Lies have short legs


Marathon runners

We don’t know their times, but we assume these marathon runners will report them truthfully. After all, lies have short legs, as the German saying goes (couldn’t resist the pun). | Microsoft

One of the reasons why we enjoy building up our heroes is the loud thud they make when they topple from their pedestal. A preferred method of toppling is to catch them in a lie.

Americans are very honest people. And they expect everyone else to be honest with them.

The most visible testament to that is the iconic American mailbox. No German would ever have his mail delivered into an unlocked box, with a flag signaling to any perpetrator from afar that there is mail inside to be stolen. That’s why German mailboxes are highly fortified devices allowing mail only to go in, but not come out, unless you have a key. Germans believe that opportunity makes a thief, or at least gives rise to all sorts of mischief.

Or take the infamous U. S. immigration forms which ask us to truthfully report whether we are terrorists or drug abusers. The Germans would never ask such questions because of their generally misanthropic disposition. They expect people to lie in certain situations. Like when you are a terrorist – they feel that lying simply comes with the territory.

Americans, on the other hand, are very upset if they find out that they have been lied to. That’s why they have laws on the book that make lying to government officials a crime, for example. And more often then not, people don’t go to prison for the crime they committed but for the fact that they lied about something in that context.

So it’s a dangerous proposition for a politician to lie. But clearly, not every lie is a toppler. It seems that political lies are much more harmless than personal lies from a candidate.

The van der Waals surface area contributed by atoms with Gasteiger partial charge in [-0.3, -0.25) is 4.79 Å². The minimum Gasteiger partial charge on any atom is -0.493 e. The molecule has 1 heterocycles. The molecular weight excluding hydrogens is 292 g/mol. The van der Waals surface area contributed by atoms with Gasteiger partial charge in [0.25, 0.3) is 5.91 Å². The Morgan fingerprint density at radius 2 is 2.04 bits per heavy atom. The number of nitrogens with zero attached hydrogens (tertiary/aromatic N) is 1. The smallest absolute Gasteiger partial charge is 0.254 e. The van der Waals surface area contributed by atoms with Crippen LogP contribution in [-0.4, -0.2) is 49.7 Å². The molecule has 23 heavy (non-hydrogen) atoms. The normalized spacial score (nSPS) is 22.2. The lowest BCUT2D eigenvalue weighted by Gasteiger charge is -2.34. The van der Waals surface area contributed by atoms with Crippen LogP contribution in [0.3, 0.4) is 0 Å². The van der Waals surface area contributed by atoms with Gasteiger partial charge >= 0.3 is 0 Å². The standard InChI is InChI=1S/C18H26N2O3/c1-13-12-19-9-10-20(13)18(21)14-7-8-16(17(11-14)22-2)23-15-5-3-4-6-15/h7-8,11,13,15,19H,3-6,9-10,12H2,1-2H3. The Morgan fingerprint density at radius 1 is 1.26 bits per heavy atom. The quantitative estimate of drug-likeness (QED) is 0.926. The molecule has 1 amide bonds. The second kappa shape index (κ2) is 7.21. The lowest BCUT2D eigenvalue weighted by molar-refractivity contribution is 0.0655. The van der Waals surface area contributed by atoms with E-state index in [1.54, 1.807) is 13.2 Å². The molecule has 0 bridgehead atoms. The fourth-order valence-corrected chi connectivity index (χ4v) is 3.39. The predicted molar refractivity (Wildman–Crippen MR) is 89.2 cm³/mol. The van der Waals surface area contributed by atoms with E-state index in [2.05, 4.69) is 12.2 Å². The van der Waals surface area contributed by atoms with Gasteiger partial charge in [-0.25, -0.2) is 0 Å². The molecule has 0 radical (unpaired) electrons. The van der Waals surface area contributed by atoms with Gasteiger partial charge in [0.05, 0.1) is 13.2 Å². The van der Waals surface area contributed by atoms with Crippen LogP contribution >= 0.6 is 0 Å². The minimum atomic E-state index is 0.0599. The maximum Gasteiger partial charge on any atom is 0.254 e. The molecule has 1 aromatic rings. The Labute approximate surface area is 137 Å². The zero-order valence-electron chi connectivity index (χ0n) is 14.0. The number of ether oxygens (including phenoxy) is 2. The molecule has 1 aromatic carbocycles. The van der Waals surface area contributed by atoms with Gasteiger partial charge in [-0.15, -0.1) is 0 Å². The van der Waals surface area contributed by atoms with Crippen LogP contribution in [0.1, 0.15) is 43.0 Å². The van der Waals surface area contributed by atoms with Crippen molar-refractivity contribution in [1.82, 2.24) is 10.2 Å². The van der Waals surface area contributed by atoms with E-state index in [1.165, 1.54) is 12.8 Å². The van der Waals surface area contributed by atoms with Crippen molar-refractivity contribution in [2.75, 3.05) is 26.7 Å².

If you lie about a $725 billion chunk of your Medicare plan, no one really cares. $725 billion is a big number. Who can count that many zeros anyway? And do we really want to take the other guy’s word for it?

A personal lie, however, can be really damaging. Polishing your Vietnam records, fibbing your marathon times, claiming to have invented the Internet, or overstating the visibility of distant continents from your porch are not easily forgiven. It’s the kind of lies we might hear from a neighbor whom we detest.

So it will be interesting to see how Paul Ryan’s dramatic overstatement of his marathon time plays out for him.

It certainly has the potential to be really bad. It was an unequivocal untruth, he was called out by others, he offered a very weak explanation, and it goes to a key element of his hero narrative, that is his fitness.

What might save him, though, is that it’s a topic many Americans cannot relate to. Who runs marathons, after all? It’s not a mainstream activity, and to some it may seem outright odd. And many may put it in the same category as the size of the fish they caught last summer – is just grows a bit over time.

So I think for now it’s a wash. But keep in mind that Saturday Night Live hasn’t yet returned for the season. Once they start chiseling away at the pedestal, this lie may prove to be a well-sized chisle.


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